COTABATO, Philippines –Guerrillas opposed to peace talks with the Philippine government tried to overrun army outposts in the strife-torn south on Monday, killing one soldier and wounding a number of civilians, the military said.
Three rebels of the Bangsamoro Islamic Freedom Fighters (BIFF) group were also killed following the attack on Mindanao island, said Colonel Dickson Hermoso, spokesman of the military unit in the area. The army deployed helicopter gunships to send the guerrillas fleeing following the audacious midnight attack which left one soldier dead, a separate military statement said.
Hermoso said two soldiers and an unknown number of civilians were also wounded. He said such an attack was expected after the BIFF began instigating the local public against the military, accusing soldiers of kidnapping a Muslim father and son. "They resorted to absurd propaganda to discredit the military," he said, adding that the military was alert for more such raids.
"The BIFF is using radio and the social media for its propaganda. These are baseless allegations." BIFF spokesman Abu Misry Mama said the assault was in retaliation for the alleged kidnapping on July 3. The BIFF split from the main Muslim rebel group, the Moro Islamic Liberation Front (MILF), in 2008. The 10,000-strong MILF has entered into a ceasefire and peace talks with the government for the creation of an autonomous region for Muslim-dominated areas in the south.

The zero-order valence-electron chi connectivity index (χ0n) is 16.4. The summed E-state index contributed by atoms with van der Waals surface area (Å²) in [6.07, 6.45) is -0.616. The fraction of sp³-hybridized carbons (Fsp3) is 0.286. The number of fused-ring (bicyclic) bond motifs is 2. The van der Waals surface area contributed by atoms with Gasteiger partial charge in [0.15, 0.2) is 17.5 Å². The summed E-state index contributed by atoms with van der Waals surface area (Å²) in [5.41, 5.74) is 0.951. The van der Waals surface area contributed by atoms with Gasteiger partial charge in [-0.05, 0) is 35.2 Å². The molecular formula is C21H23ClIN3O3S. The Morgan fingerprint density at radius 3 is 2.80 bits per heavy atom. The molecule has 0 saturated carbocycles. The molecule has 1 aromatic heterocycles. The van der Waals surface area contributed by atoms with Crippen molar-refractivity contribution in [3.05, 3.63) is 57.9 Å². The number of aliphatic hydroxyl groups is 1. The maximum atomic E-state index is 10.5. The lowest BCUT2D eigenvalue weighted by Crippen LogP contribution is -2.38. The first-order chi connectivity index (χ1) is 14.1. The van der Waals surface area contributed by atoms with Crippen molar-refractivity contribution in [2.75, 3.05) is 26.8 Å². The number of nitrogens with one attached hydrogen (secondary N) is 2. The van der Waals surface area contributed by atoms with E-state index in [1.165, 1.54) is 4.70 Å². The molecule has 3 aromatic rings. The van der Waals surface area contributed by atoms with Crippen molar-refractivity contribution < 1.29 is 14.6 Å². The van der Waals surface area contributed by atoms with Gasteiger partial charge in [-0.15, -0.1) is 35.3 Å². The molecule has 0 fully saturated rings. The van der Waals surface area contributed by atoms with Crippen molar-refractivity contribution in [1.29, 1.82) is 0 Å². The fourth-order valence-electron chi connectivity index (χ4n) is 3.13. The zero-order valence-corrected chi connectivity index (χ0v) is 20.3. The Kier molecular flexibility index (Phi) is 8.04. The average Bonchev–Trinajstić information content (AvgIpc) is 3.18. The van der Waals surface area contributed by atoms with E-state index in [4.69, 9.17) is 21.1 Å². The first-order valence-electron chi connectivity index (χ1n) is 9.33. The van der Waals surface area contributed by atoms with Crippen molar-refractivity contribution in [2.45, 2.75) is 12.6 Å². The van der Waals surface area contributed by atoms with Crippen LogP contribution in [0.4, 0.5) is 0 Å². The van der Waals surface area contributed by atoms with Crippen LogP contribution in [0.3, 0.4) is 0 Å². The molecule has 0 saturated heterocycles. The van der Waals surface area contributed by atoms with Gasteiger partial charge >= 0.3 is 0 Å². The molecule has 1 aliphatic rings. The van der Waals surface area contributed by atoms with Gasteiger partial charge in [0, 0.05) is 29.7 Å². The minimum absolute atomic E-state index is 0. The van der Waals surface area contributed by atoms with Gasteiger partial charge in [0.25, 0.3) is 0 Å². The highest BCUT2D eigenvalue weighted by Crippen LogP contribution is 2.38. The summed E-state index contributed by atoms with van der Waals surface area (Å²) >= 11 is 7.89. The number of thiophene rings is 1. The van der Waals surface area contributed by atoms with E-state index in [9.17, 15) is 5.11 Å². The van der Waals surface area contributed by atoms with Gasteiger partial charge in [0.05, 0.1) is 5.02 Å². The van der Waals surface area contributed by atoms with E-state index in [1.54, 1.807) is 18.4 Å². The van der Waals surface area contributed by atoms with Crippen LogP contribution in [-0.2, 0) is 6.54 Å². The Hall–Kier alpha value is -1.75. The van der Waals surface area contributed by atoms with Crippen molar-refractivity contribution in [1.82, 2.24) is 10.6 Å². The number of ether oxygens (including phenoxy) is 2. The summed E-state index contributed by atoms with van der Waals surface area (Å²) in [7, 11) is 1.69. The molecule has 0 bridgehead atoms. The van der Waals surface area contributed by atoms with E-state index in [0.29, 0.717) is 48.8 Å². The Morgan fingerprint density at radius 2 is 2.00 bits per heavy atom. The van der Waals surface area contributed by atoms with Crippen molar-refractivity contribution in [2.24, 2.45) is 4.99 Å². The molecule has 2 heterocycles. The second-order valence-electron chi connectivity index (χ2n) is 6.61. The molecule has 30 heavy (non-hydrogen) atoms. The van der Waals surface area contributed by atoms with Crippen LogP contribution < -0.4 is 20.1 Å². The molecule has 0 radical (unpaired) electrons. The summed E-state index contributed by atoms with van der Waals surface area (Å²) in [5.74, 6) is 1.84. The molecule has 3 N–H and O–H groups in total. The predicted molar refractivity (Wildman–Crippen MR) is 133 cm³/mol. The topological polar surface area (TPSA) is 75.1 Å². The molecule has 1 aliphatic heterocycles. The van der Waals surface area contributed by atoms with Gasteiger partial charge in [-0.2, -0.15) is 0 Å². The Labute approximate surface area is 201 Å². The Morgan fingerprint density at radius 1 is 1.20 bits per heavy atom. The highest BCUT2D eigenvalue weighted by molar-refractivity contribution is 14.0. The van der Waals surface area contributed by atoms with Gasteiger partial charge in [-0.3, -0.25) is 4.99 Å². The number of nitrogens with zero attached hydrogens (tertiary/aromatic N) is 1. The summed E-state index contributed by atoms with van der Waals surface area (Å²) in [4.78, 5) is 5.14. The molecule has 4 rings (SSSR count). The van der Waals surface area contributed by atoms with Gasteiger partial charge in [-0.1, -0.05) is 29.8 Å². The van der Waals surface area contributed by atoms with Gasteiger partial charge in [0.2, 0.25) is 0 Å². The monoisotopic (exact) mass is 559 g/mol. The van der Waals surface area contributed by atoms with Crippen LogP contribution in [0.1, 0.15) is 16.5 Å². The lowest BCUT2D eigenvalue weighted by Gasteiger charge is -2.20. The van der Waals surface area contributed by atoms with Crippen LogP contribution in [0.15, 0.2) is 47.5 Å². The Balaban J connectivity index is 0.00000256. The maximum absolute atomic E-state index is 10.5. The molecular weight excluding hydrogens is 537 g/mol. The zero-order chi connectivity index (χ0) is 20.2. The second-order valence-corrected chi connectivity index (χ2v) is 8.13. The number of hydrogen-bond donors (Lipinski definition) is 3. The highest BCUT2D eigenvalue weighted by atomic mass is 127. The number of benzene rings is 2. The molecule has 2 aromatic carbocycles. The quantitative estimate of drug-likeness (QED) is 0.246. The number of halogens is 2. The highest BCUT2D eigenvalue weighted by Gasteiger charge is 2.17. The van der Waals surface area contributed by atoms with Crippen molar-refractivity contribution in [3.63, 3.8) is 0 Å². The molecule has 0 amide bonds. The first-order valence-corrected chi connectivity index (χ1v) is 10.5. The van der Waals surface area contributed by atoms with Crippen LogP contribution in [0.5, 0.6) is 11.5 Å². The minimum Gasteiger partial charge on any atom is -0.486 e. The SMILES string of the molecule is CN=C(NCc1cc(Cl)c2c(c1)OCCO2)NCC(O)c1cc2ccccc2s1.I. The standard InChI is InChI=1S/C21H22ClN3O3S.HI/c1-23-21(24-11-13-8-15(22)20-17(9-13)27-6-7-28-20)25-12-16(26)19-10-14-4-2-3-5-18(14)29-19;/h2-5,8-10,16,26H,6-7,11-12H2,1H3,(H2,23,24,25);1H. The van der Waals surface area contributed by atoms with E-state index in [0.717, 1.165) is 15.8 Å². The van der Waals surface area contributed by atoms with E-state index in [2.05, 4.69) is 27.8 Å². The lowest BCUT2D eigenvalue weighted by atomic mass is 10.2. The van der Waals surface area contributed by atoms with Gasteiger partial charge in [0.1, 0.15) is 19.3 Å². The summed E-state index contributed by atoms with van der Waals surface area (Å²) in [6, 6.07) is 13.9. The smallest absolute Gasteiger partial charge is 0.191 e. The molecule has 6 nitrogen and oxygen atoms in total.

However the BIFF, which is believed to have just a few hundred fighters, has rejected the negotiations and still demands a separate Islamic state in the southern Philippines. It has previously launched attacks in Mindanao in efforts to disrupt the peace efforts. In late-January, the military launched an offensive on BIFF strongholds, overrunning their bases and killing at least 53 of their fighters.
Various armed groups including the MILF have taken part in a rebellion in the southern Philippines since the 1970s aimed at winning independence or autonomy for the country's Muslim minority in Mindanao, which they regard as their ancestral homeland. About 150,000 people are estimated to have been killed in the conflict.